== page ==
CF: Unfortunately, yes. So, coercion is illegal in India. It's worth noting that after “The Emergency,” Indira Gandhi received a resounding electoral defeat. Democracy provides protective quality against these sorts of widespread abuses on the population, fortunately. But the mindset that overpopulation is a severe problem that needs to be remedied by government action is unfortunately still very much present in India. We saw last year the prime minister, Narendra Modi, during his Independence Day address, specifically saying that there was an overpopulation explosion going on. He called Indian families who have few children “patriotic,” implying that those who have many children are unpatriotic. This is unfortunately a view that many politicians hold now. Of course, as with China, there are multiple motivations here. There's a fear of overpopulation, but in India, there is also a prejudice against the Muslim minority. In India, Muslims tend to have more children than do Hindus, so when Prime Minister Modi made those remarks, it was widely interpreted as a not-so-subtle slight against the Muslim minority. He was talking about overpopulation, but there was also a subtext that certain groups were to blame for overpopulation more than others. And in India today, half of the population lives in states that have two-child policies of varying kinds. Now, when we say the two-child policy in India, it's very different from those in China. There is no violence or physical force, but there are some penalties. People who have more than two children are not allowed to be full participants in society because there are certain restrictions placed upon them. They cannot run for electoral office. In many cases, they are not able to hold any sort of job working for the government, including working as a public school or even working as a janitor for a government building. They're not allowed to be hired if they have three children. In the paper, there's a quote from one man who was hired to be a security guard and then was fired the next day when they discovered that he actually had three children, thus disqualifying him from the position. In some cases, there are also extra taxes or penalties upon people who have more than two children. We've also now seen a number of proposals put forward by various politicians to enact a nationwide two-child policy. Currently, only about half the population of India is affected. This would bring it to the entire population, where people with people who violated an ideal family size determined by technocrats and had one too many children would not be able to fully participate in society in some ways.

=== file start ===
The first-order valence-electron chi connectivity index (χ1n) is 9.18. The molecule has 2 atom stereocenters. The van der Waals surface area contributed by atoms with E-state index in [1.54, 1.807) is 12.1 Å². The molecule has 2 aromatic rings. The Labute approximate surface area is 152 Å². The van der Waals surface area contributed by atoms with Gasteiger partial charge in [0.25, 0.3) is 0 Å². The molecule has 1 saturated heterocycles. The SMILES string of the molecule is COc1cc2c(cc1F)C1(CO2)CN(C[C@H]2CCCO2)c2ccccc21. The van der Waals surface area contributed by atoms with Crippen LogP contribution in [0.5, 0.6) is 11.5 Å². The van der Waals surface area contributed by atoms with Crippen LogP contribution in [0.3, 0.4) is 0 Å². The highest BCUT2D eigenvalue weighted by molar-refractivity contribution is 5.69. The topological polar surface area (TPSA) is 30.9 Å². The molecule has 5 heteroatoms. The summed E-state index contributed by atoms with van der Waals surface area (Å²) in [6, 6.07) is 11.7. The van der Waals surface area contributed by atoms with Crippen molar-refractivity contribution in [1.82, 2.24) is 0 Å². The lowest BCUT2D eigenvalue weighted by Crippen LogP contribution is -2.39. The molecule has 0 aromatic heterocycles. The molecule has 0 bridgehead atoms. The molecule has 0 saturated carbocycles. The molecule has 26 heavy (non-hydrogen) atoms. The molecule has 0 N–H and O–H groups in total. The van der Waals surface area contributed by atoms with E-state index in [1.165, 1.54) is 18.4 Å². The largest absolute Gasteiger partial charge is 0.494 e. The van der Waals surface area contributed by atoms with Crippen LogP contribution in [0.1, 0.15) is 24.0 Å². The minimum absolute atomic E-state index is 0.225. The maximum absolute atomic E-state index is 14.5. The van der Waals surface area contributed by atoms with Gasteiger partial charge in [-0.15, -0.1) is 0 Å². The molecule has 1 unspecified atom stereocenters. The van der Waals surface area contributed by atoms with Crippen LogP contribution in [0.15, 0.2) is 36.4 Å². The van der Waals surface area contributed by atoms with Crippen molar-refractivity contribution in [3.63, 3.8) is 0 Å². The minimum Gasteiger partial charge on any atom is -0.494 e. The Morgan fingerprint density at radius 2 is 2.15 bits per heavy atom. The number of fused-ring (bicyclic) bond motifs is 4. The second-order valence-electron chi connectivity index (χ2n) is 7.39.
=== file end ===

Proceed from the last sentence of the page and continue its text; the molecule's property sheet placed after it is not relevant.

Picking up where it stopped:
MT: I want to make one comment that was prompted by a reference to technocrats because I think that a lot of young viewers may not understand the concept of quotas and why that was important in the Indian situation. When a quota is declared by a centrally planned economy or a state, it has to be met. So Gandhi decided that every state or every community had to deliver a certain number of sterilizations, and public officials, presumably, would be held accountable if those sterilizations were not actually produced at a local level. That is where you get into crazy situations like sterilizing people twice just so that you can add another sterilization to the quota which you need to deliver to the federal government. I just thought that needed to be clarified. So where do we go from here? What is an optimal family size according to Chelsea Follett, and what would you recommend we do in order to prevent human rights abuses based on Malthusian ideas from spreading and taking hold?
CF: I think it's a very personal decision that each family and each individual needs to make for themselves, and I certainly do not think that we should have the government recommending any particular family size. As you mentioned, once you get into particular quotas, you quickly run into the problem of people sometimes making different decisions than you would like for them to make to meet those quotas and then you get into actual situations of coercion. The ideal outcome would be for people to realize this and for China to end the two-child policy – and there are now many hopeful signs that they're moving toward that – and for India to reverse all of the Malthusian policies that it still has on the books. Unfortunately, in India, it still is a very popular mindset among the elite of the country. Even aside from the two-child policy, they also have some policies, such as malapportionment. Political representation in their lower house of parliament has been skewed to try to reward and disproportionately represent states with lower population growth while punishing states with higher population growth. This makes no sense. It's very unlikely to alter any family's decisions in terms of how many children they'll have. No one's going to have fewer children just to try to reverse the political representation in this way. That makes no sense. It's completely pointless. That should be ended, but the mindset underlying these problems needs to be ended to really get people to move away from coercion. It's a crisis mindset when you believe that overpopulation is about to result in disaster. And in a crisis, you're willing to suspend civil liberties that you would normally extend to people. Most people have a presumption of freedom. You can do whatever you want — have one child, have three children, it’s not my business. But once there is an emergency and everyone's well-being depends upon having only a certain number of children, that then can result in horrific coercion or softer disincentives like we're seeing in India that still give people a message that they cannot be full participants in society if they have more children than a bureaucrat somewhere deems appropriate.